Altogether I spend close to $4000/month if I don't do anything special. /Everything/ is more expensive in this region. Food is expensive for no apparent reason other than to gouge customers. ($6 for a few sticks of butter? When I was in Seattle, it was $2-3.) I eat less fruits here because the prices are high year round. My job doesn't provide lunches, so I have to eat out everyday I'm at work. I mean, even cars cost more here just on Craigslist. In the same way there's an Apple tax, there's definitely a Bay Area tax.

I cannot possibly save $50k/yr for a house. Oh and $150k/yr is not $110k/yr after taxes. It's more like $94k.

I'm saving maybe $20k/yr right now. Ain't even contributing to retirement. Just trying to save for who knows what until I can get a job that pays 50% more.


Cook your own food, shop at cheaper places. Big fan of http://www.imperfectproduce.com/

You don't have to spend $6/lb of butter, but if you buy it at Whole Foods (or similar), you do.


I'm quoting Safeway prices...


Huh. We just moved out of a 2/1 in Belmont, 1 block off El Camino next to the Safeway, where we were paying $2050. Sure, once you add utils in it's more, but not a lot more. Splitting the rent with my wife, my share was basically what I was paying in rent for a 'fancy' apartment I shared with a roommate in Santa Clara 10 years ago.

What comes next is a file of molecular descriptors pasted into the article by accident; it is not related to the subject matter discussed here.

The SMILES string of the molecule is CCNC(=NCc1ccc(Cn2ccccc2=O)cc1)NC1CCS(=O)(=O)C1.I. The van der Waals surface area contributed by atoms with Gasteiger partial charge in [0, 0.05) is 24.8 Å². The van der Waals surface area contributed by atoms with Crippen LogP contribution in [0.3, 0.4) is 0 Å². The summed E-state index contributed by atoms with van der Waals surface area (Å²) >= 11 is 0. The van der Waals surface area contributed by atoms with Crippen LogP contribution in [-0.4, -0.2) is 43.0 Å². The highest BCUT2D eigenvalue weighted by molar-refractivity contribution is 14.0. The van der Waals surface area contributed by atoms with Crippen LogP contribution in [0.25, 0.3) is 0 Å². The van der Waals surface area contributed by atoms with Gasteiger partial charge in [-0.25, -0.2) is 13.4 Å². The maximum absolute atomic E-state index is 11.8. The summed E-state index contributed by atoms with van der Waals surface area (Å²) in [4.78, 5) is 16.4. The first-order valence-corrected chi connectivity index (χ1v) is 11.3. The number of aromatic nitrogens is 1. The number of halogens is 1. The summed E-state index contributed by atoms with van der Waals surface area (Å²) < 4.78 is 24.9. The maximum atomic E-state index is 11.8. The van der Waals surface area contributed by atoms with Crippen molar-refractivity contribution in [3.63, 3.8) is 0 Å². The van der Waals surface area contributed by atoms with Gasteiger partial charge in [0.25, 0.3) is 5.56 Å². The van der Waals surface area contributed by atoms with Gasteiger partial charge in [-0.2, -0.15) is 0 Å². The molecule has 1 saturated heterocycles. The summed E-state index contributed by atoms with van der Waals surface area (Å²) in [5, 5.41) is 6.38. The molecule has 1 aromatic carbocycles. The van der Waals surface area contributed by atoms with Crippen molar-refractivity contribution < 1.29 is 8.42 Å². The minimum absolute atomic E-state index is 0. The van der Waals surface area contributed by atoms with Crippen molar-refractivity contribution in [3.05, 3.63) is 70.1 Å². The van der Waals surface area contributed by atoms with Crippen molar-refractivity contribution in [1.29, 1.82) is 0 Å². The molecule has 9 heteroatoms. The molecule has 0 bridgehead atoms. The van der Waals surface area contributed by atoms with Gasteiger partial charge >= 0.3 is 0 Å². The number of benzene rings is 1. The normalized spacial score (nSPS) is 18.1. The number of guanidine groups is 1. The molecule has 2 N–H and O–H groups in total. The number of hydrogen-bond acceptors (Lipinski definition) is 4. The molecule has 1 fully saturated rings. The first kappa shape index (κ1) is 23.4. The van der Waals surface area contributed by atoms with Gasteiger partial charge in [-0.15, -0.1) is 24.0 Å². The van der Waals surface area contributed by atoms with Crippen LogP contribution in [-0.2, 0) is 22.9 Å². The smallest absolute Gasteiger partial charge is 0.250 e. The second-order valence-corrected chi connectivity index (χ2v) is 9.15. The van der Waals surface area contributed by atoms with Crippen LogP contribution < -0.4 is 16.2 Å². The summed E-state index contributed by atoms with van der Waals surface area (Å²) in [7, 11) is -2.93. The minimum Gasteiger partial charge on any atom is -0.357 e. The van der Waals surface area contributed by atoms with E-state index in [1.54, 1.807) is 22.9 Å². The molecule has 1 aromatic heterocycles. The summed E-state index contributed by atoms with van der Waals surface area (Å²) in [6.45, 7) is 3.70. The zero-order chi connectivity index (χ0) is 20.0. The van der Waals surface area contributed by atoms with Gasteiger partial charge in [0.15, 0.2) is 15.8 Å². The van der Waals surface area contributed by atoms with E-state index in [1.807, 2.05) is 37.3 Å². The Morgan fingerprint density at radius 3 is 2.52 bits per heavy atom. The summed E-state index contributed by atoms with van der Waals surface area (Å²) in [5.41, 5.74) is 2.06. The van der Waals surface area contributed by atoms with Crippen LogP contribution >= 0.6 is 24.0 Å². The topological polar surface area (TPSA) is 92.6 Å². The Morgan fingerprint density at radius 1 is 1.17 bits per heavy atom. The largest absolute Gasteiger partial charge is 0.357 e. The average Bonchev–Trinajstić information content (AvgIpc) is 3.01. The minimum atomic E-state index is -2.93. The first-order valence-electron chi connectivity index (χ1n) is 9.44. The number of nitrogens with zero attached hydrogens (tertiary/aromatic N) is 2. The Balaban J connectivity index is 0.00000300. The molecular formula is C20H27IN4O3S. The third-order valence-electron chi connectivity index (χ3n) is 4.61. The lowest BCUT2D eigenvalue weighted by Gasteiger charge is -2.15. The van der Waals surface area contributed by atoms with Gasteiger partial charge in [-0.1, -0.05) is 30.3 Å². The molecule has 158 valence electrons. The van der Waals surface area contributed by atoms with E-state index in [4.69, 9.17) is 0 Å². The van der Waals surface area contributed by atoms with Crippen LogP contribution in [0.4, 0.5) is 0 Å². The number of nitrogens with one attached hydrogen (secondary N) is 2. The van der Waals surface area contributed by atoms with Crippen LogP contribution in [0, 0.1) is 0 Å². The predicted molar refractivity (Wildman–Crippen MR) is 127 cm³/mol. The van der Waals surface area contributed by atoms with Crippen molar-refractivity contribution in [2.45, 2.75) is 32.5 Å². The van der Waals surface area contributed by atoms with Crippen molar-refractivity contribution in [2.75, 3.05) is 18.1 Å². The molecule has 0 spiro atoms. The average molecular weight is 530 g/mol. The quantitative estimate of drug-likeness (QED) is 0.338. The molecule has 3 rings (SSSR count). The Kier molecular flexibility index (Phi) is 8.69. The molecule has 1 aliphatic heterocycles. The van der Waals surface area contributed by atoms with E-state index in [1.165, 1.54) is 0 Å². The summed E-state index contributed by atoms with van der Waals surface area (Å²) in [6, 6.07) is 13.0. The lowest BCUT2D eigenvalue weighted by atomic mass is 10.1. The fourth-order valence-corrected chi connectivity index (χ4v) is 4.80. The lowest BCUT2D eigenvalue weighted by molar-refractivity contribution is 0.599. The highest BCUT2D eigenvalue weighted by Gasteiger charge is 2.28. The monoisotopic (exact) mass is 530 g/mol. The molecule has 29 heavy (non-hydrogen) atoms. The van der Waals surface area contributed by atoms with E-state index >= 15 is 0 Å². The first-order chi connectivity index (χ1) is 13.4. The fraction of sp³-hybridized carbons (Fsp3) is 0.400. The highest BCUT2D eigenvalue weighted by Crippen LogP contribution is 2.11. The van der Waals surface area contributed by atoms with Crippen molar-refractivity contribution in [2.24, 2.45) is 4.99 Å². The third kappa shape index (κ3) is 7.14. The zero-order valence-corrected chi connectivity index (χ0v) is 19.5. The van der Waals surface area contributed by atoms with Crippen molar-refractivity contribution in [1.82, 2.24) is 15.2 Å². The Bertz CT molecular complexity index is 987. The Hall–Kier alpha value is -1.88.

Granted, the house was a good deal, but should be able to swing a 2/1 for 2500 or so.


It's cheaper to live in a larger place with roommates. You pay a premium for single bedroom and living by yourself. I lived in a warehouse with 5 other people for a while to save money.


From a certain point in life living at your own place (no matter if rented or not) with no room-mates is non-negotiable, given the financial means to do so. I'd rather live in a studio apartment at the edge of the city (been there, done that) rather than sharing a villa in a beautiful neighborhood with 5 other strangers. If it matters I'm in my mid-30s now, but started feeling that way immediately after I broke up with my wife 5 years ago.


> Altogether I spend close to $4000/month if I don't do anything special.

That's including rent right? If so that's not too bad.

> Food is expensive for no apparent reason other than to gouge customers.

Stop shopping at overpriced pseudoscience stores (eg Whole Foods). Regular grocery stores are not that expensive. Or buy in bulk at Costco.

> My job doesn't provide lunches, so I have to eat out everyday I'm at work.

Bring food from home and stop wasting money on buying lunch.


>Food is expensive for no apparent reason other than to gouge customers.

You're not the only one paying extra rent to rentiers. So are retailers and restaurants.


You don't have an average salary for your experience.

$4,000 * 12 is $48,000. Plus your $20k in purported savings is only $68k.

That's only $100k in gross pay, which is the bare minimum for a developer in SV. Most new grads make more than that.


According to PayScale[1] and Glassdoor[2], average/median salary for software engineer in the Bay Area is around $110K, so it's tough to believe $100K is "the bare minimum".